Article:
So my dull day job is developing high-performance low latency trading system (you can yawn now!). I’ve just started a project using Apache MQ and have been truly amazed by the throughput we’re getting, even on our modest spec servers. We’re producing and consuming around 2,000 messages a second atm, and that’s with no load-balancing considerations.
So on a whim, I started to play around with using it to create a multiplayer “room” in JME just to see how far I could get. I’ve created a really basic framework where each “player” posts their location to the server (via a JMS topic). Other players then consume these broadcast messages and update accordingly. It’s working nicely.
So my question is: Would anybody like me to document what I’ve done? I don’t want to tread on the toes of Spider Monkey, but not sure exactly what stage that’s at. It seems like Darkstar/Red-Dwarf is pretty much dead and buried as well, so it could be something useful for those considering it. It’s actively being developed, and open source too.
Let me know if you think it’s worthwhile and I might even put some youtube videos up on the subject!
I for one love documentation on anything! (I still have yet to read up on networking, so this could be pretty helpful!)
hi, i’m also interested in this topic… I have tried to set up an Apache MQ for some other web projects in the past, and was thinking about trying it in my game. I’m just about to start the networking parts, having done some stuff in spidermonkey already, have tested red dwarf, and I still would like to try more approaches before choosing the final implementation.
Curious… is this using TCP or UDP?
Also, can you tell me more about the 2,000 messages per second throughput… is that all local to the machine or from one host to another? And is that just one endpoint to another endpoint or do you see similar throughput to multiple clients, ie: when there is actual broadcast dispatch happening?
I want to draw a proper comparison to Spider Monkey (which is pretty solid, by the way) but I want to make sure to compare apples to apples.
Hi guys, thanks for the interest.
I’m using TCP (I can’t risk message loss). AMQ supports TCP, UDP, SSL, NIO etc as well should you need them. With regards to the 2,000 messages, this is based on my business logic throughput running AMQ on a pretty old dual-core processer server (E7200-2GB RAM) with another pc posting the transactions, and (for my testing) 2 pcs consuming. Default AMQ persistence is enabled. I posted 10,000 messages to the server per test, which took on average 4800ms each time (2,083 messages per second).
I am posting to a topic (aka broadcast), so yes, that would be 2,000 messages a second to each individual client so long as the network pipe is fat enough. It sounds like this is pretty poor compared to modern servers (or even modern pcs by the sounds of things!) that can handle 20K+ messages a seccond (CHECK THIS LINK HERE). FYI, I believe network latency was < 1ms per message, so I was satisfied that this was negligible enough to be discarded from the test results. No need to get netperf out just yet!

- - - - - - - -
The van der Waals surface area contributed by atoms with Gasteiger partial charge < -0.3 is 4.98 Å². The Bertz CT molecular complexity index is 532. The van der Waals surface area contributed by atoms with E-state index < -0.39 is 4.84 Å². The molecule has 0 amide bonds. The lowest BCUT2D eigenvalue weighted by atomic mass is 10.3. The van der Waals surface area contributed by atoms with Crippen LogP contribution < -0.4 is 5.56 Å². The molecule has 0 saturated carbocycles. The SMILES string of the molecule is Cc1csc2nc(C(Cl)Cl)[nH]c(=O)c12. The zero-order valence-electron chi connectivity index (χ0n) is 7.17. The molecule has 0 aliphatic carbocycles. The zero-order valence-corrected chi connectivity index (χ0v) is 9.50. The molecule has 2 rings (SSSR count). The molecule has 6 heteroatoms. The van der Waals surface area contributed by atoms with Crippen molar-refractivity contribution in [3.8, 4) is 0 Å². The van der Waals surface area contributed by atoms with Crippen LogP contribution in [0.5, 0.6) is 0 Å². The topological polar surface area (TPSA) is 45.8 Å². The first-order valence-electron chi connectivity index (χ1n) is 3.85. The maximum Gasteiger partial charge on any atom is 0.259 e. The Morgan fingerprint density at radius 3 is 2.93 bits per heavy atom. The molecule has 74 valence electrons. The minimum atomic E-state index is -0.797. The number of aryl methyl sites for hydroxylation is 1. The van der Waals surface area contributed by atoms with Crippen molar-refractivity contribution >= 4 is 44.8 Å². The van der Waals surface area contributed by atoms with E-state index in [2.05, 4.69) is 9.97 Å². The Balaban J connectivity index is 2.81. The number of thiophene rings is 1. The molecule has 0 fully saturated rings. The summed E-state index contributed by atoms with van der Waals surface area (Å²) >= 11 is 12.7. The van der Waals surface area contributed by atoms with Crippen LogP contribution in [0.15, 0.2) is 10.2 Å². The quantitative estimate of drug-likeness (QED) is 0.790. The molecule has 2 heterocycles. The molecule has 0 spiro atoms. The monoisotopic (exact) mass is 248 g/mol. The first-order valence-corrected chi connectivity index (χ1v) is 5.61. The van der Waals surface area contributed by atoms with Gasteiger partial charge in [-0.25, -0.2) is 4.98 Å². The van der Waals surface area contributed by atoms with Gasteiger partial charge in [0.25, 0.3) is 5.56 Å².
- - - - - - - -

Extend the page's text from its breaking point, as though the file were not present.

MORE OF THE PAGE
My SLA is 100-200 messages per second, so I pretty much stopped the performance testing based on my results ( 1000% faster means it should scale for the next few months ).
Like I mentioned pspeed, I don’t want to step on the work you’ve already been doing. Of course, using the AMQ approach is very much a “roll-your-own” style, whereas the stuff you’ve done has a solid framework in place.
Let me put together what I’ve done and you can take a look.
It was funny… running the SpiderMonkey throughput test to check some numbers I finally found a bug that had been reported once but never actually seen in a real application that I know of. It is the only known network bug in Spider Monkey and I just fixed it.
For real time games, UDP for some kinds of messages is required. It was a huge glaring weakness of Red Dwarf and why that pretty much has to be limited to turn-based games. The issue is with messages that are made obsolete by the next message… like world state updates, etc… position information that becomes stale with the next position update. TCP requires that all of these messages are received and it requires that they all get received in order. This is usually ok but a single packet problem can cause long delays as the pipe tries to catch up and receive all of those old stale messages.
I had an app once that used TCP to synchronize camera movement between several views. We already had TCP messages so we just reused it. Every now and then a client would get a 1+ second pause and then suddenly the camera would zoom through all of the data once it caught up. And this was on a local LAN with all machines in the same switch. Over the internet, these situations can compound to the point where you get regular hiccups.
The bottom line: non-turn based games need to consider this issue if they don’t want their clients freezing for seconds at a time and/or warping all over the place. (Because the other option is to do predictive movement but then you end up warping the player when the real data comes in and making them retrace their steps.)
Anyway, Spider Monkey supports both UDP and TCP over the same channel. If you want to try it sometime it’s much more geared towards this kind of application versus a general enterprise message architecture. (For example, you get things like server side per connection session data.)